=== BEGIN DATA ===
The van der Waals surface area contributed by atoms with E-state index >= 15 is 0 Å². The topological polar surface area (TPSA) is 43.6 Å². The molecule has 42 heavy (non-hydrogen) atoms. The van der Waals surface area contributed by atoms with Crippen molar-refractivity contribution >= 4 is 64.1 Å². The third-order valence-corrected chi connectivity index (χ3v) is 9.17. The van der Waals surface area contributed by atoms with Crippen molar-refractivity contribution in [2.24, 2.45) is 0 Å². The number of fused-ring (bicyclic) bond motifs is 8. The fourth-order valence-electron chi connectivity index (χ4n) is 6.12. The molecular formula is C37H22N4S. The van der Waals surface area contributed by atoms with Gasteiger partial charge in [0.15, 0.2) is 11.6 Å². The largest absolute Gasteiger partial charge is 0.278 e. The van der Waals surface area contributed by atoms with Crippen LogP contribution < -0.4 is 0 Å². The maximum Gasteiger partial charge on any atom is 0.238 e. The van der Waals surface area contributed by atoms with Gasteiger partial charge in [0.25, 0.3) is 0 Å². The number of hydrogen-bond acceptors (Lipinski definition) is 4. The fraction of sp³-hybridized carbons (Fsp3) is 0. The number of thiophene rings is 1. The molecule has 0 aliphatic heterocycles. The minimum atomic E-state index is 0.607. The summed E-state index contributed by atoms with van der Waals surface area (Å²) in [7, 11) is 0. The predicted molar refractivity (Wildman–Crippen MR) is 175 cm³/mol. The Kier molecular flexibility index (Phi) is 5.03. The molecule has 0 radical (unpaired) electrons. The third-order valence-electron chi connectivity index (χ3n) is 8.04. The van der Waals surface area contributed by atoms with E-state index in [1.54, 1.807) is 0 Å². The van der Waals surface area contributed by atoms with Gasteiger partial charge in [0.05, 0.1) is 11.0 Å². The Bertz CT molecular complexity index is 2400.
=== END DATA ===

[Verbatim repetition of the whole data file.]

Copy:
The van der Waals surface area contributed by atoms with E-state index >= 15 is 0 Å². The topological polar surface area (TPSA) is 43.6 Å². The molecule has 42 heavy (non-hydrogen) atoms. The van der Waals surface area contributed by atoms with Crippen molar-refractivity contribution >= 4 is 64.1 Å². The third-order valence-corrected chi connectivity index (χ3v) is 9.17. The van der Waals surface area contributed by atoms with Crippen molar-refractivity contribution in [2.24, 2.45) is 0 Å². The number of fused-ring (bicyclic) bond motifs is 8. The fourth-order valence-electron chi connectivity index (χ4n) is 6.12. The molecular formula is C37H22N4S. The van der Waals surface area contributed by atoms with Gasteiger partial charge in [0.15, 0.2) is 11.6 Å². The largest absolute Gasteiger partial charge is 0.278 e. The van der Waals surface area contributed by atoms with Crippen LogP contribution < -0.4 is 0 Å². The maximum Gasteiger partial charge on any atom is 0.238 e. The van der Waals surface area contributed by atoms with Gasteiger partial charge in [0.25, 0.3) is 0 Å². The number of hydrogen-bond acceptors (Lipinski definition) is 4. The fraction of sp³-hybridized carbons (Fsp3) is 0. The number of thiophene rings is 1. The molecule has 0 aliphatic heterocycles. The minimum atomic E-state index is 0.607. The summed E-state index contributed by atoms with van der Waals surface area (Å²) in [7, 11) is 0. The predicted molar refractivity (Wildman–Crippen MR) is 175 cm³/mol. The Kier molecular flexibility index (Phi) is 5.03. The molecule has 0 radical (unpaired) electrons. The third-order valence-electron chi connectivity index (χ3n) is 8.04. The van der Waals surface area contributed by atoms with E-state index in [1.54, 1.807) is 0 Å². The van der Waals surface area contributed by atoms with Gasteiger partial charge in [0.05, 0.1) is 11.0 Å². The Bertz CT molecular complexity index is 2400.